One of the survey questions was whether professionals working in schools received the necessary support to adapt their practice to the new reality imposed by COVID-19 and its potential transmission in their establishments. This question was essential to better understand the daily life of staff in schools. The majority (88%) of respondents reports that they received guidance for reopening after the first lockdown. Did they get enough time to put infection control measures in place when reopening the schools? The respondents are almost equally divided: half of them reports to have received guidance and enough time, and another half did not – or has doubts about it.
What was the guidance received about?
It seems that the various aspects of the pandemic haven’t been covered equally (see table 2). More than half of the respondents did not get training on two more general aspects: understanding the impact of the pandemic on schools, and maintaining wellbeing for students and staff. Training has been better for technical elements to be applied on a daily basis by the professionals, like putting infection control measures in place, explaining measures to students, or what to do in case there is an infection outbreak in the school. However, for the majority of respondents no training or not enough training occurred on most aspects of the pandemic.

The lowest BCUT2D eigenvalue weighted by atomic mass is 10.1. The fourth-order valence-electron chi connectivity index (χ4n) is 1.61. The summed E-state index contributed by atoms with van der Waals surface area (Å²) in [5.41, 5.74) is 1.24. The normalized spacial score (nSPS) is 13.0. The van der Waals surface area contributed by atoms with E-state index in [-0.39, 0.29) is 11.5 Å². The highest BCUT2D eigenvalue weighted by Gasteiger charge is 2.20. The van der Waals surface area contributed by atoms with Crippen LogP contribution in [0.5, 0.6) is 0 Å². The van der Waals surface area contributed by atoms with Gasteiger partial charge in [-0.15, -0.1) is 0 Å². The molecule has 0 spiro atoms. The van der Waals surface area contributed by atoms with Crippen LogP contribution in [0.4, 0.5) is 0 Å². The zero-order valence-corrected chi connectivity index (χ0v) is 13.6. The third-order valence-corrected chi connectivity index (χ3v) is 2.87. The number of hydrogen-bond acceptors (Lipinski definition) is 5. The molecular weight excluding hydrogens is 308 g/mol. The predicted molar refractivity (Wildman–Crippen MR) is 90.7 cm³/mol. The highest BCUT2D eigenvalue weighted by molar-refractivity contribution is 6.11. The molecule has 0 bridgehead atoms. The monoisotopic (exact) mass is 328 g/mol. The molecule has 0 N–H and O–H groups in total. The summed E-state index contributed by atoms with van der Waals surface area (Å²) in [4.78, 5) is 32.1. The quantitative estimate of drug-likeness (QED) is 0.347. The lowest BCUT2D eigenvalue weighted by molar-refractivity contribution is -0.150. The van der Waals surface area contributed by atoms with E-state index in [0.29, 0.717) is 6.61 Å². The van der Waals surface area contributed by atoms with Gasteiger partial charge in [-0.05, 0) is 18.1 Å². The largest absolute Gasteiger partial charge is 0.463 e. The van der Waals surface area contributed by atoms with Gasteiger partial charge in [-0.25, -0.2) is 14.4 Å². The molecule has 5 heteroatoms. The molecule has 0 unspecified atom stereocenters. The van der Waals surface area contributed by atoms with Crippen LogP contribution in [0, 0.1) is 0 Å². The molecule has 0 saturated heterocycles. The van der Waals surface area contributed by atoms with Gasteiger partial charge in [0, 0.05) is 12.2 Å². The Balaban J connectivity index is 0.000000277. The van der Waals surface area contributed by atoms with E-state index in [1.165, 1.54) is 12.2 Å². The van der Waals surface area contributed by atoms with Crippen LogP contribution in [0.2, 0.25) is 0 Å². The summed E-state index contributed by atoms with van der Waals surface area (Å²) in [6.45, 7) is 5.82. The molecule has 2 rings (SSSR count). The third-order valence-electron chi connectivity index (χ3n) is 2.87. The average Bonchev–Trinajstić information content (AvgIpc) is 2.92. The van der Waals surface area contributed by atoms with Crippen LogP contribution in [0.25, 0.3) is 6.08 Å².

What were the sources of information?
Schools have been the provider of most training and guidance. So what about the respondents who don’t work in a school? Where did they get their knowledge about school infection control measures? The respondents of the survey were able to name multiple sources they use, and they are very diverse (see table 3). Most of the sources have been cited by at least 25% of respondents. Half of the respondents get information from their National Ministry of Health. Informal sources were frequently mentioned: 40% of respondents get their information from the media, or from their own experience as parent/grandparent.
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